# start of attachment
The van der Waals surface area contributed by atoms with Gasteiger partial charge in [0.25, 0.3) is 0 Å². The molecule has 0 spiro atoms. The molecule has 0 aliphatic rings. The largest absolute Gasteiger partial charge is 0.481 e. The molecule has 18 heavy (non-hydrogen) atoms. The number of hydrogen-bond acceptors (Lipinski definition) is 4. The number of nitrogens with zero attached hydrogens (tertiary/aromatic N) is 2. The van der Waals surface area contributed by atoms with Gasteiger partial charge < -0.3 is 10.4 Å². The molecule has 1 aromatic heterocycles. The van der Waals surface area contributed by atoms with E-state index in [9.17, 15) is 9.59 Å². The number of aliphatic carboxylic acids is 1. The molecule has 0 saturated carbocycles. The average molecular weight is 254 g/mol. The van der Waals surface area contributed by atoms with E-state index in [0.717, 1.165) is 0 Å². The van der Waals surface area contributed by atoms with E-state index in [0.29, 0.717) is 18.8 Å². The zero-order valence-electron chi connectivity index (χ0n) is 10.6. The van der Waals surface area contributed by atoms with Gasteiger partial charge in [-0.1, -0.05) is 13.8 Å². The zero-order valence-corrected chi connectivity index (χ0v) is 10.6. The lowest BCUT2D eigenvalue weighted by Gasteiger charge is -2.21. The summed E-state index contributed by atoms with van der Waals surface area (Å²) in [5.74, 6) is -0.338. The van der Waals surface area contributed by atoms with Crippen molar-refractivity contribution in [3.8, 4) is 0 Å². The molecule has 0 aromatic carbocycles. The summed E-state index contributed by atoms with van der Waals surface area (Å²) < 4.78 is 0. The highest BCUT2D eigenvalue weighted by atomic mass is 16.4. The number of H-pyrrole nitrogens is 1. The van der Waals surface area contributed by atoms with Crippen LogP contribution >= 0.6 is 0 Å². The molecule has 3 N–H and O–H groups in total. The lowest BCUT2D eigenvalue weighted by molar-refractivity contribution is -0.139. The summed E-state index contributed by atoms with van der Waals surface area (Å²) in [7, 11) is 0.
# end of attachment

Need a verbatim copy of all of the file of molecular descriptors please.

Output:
The van der Waals surface area contributed by atoms with Gasteiger partial charge in [0.25, 0.3) is 0 Å². The molecule has 0 spiro atoms. The molecule has 0 aliphatic rings. The largest absolute Gasteiger partial charge is 0.481 e. The molecule has 18 heavy (non-hydrogen) atoms. The number of hydrogen-bond acceptors (Lipinski definition) is 4. The number of nitrogens with zero attached hydrogens (tertiary/aromatic N) is 2. The van der Waals surface area contributed by atoms with Gasteiger partial charge < -0.3 is 10.4 Å². The molecule has 1 aromatic heterocycles. The van der Waals surface area contributed by atoms with E-state index in [9.17, 15) is 9.59 Å². The number of aliphatic carboxylic acids is 1. The molecule has 0 saturated carbocycles. The average molecular weight is 254 g/mol. The van der Waals surface area contributed by atoms with E-state index in [0.717, 1.165) is 0 Å². The van der Waals surface area contributed by atoms with E-state index in [0.29, 0.717) is 18.8 Å². The zero-order valence-electron chi connectivity index (χ0n) is 10.6. The van der Waals surface area contributed by atoms with Gasteiger partial charge in [-0.1, -0.05) is 13.8 Å². The zero-order valence-corrected chi connectivity index (χ0v) is 10.6. The lowest BCUT2D eigenvalue weighted by Gasteiger charge is -2.21. The summed E-state index contributed by atoms with van der Waals surface area (Å²) in [5.74, 6) is -0.338. The van der Waals surface area contributed by atoms with Crippen molar-refractivity contribution in [3.8, 4) is 0 Å². The molecule has 0 aromatic carbocycles. The summed E-state index contributed by atoms with van der Waals surface area (Å²) < 4.78 is 0. The highest BCUT2D eigenvalue weighted by atomic mass is 16.4. The number of H-pyrrole nitrogens is 1. The van der Waals surface area contributed by atoms with Crippen LogP contribution >= 0.6 is 0 Å². The molecule has 3 N–H and O–H groups in total. The lowest BCUT2D eigenvalue weighted by molar-refractivity contribution is -0.139. The summed E-state index contributed by atoms with van der Waals surface area (Å²) in [7, 11) is 0.